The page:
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True Autumn
Chanda Feldman

I return to the dead-end
street where I grew up, at the edge of
the county, at the foot of lavish
green hills, with dogwood- and magnolia-
plotted medians, where once a year,
my mother places a five gallon bucket
of chitlins straight from the deepfreeze
next to the stove’s warmth to thaw.
The long chain, slime-gray,
lovingly scrubbed clean of grit.
My mother says it’s not true autumn
without eating them, as vital as blood-
rich colored oak leaves. As a kid
I loved the slurp of entrails
slicking my throat, but I never forgot
my white neighborhood friends’ tables
set with bowls of lobster bisque
and baguette slices. Contained. Not all
food-juice mixing on the plate.
Over dinner my mother talked stories
of her father stringing hogs
for November slaughter as segue
to discussing black family mobility,
and my father drew imaginary lines
from stomach to mouth, a knife gutting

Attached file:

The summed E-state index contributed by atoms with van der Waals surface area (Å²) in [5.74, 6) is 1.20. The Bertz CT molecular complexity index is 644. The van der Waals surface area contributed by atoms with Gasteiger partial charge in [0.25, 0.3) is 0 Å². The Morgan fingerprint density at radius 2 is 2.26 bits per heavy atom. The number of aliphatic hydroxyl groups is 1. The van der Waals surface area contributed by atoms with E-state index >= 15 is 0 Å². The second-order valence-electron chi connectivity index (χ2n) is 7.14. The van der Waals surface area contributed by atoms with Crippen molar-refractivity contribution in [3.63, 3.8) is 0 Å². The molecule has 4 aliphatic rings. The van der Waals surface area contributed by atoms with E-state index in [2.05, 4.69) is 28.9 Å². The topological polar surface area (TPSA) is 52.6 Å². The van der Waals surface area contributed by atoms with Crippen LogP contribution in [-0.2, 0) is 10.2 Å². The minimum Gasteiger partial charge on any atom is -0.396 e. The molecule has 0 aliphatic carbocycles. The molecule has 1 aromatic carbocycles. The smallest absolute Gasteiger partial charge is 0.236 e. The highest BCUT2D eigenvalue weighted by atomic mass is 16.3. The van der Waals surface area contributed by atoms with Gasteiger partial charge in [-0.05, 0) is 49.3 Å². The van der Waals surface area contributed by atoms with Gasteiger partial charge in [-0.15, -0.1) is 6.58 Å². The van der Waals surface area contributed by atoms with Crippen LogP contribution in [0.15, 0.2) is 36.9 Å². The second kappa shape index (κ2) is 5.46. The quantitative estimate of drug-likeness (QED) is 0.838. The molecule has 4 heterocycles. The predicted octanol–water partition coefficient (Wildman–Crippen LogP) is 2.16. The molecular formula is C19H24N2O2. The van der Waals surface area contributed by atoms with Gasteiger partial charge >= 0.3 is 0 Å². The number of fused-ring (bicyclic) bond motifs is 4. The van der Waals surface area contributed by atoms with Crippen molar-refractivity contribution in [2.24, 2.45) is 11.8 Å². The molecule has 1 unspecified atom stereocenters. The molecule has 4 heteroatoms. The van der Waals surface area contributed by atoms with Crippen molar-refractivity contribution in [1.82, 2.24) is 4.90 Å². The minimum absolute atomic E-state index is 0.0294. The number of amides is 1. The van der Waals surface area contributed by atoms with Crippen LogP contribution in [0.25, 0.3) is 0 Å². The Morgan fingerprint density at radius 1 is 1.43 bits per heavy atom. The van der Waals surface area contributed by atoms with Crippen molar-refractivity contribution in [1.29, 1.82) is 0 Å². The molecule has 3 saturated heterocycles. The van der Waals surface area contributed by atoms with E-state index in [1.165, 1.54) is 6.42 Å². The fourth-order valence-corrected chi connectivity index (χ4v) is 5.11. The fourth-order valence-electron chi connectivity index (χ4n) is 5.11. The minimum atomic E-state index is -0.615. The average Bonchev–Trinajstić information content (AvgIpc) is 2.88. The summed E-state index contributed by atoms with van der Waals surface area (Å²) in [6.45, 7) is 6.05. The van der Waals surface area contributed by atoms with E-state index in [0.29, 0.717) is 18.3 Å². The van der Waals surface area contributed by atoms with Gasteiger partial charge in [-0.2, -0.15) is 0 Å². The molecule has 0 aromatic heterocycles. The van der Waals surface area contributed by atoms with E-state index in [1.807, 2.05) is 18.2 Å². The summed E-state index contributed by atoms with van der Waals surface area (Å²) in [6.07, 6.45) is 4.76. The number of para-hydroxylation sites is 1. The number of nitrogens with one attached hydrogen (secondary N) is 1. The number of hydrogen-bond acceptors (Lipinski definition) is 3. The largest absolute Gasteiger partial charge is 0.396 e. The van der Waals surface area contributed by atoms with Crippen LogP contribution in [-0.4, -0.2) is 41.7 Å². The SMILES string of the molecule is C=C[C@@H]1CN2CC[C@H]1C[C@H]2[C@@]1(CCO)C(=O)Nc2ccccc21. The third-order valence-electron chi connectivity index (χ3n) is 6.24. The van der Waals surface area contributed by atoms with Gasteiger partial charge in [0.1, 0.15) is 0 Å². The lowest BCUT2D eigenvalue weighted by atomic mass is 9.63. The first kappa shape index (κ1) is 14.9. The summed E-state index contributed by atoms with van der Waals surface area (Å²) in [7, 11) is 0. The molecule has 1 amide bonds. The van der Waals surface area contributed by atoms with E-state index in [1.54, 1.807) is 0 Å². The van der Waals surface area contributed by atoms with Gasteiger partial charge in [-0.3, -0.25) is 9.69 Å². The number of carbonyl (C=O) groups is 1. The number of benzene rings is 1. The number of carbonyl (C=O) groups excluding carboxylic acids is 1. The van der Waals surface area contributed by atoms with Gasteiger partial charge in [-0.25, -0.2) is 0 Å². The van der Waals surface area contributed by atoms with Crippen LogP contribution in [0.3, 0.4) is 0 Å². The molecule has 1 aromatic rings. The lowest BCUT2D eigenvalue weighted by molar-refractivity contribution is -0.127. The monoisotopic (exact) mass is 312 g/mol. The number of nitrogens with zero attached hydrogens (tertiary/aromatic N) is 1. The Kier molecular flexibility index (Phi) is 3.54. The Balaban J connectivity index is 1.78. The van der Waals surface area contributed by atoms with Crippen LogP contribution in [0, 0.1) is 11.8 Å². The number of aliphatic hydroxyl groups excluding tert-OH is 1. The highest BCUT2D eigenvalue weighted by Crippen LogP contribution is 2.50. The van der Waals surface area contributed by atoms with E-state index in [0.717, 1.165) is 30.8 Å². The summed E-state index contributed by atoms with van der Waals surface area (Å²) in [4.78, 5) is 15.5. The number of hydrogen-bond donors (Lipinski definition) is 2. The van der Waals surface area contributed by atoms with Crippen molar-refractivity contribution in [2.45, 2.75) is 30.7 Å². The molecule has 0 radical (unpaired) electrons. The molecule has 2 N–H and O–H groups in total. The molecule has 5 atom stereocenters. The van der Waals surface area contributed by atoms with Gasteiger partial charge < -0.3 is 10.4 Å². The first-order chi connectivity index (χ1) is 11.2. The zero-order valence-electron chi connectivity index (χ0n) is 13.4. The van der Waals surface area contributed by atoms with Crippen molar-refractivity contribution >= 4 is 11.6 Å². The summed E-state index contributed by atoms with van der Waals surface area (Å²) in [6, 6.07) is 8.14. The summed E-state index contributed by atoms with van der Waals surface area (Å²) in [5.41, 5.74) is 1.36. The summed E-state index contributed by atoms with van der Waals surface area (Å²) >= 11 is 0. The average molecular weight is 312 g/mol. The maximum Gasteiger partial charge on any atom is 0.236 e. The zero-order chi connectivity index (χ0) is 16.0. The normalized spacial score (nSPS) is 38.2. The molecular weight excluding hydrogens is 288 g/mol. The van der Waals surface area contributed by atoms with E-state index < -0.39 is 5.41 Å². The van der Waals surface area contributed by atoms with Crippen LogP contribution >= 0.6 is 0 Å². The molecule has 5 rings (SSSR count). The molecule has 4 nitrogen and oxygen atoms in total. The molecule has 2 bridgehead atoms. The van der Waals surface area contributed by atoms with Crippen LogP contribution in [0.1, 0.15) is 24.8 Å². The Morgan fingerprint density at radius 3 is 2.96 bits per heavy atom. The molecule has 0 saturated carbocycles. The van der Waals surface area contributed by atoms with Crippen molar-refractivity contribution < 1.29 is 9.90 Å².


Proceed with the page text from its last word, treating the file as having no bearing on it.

the hog body. How quickly matter
comes apart, as with words,
how to convey suburban two-acre-lot,
where my family feasts on saucy delicacies
while trading superstitions about haints
and spirits and, in the next breath,
discussing protons penetrating solids.
How I used to crave no barrier
between me and other families. I’d pass
through brick and into beige safety—
no jellied pig’s feet, no hot combs
smarting the ear, no smell
of oozing chitlins when it’s near winter
and too cold to throw open windows
as we did. Each time the house filled
with their sweet stench, I’d cover my nose,
my mother always scolding,
“Some people never eat like this.”

Cimarron Review
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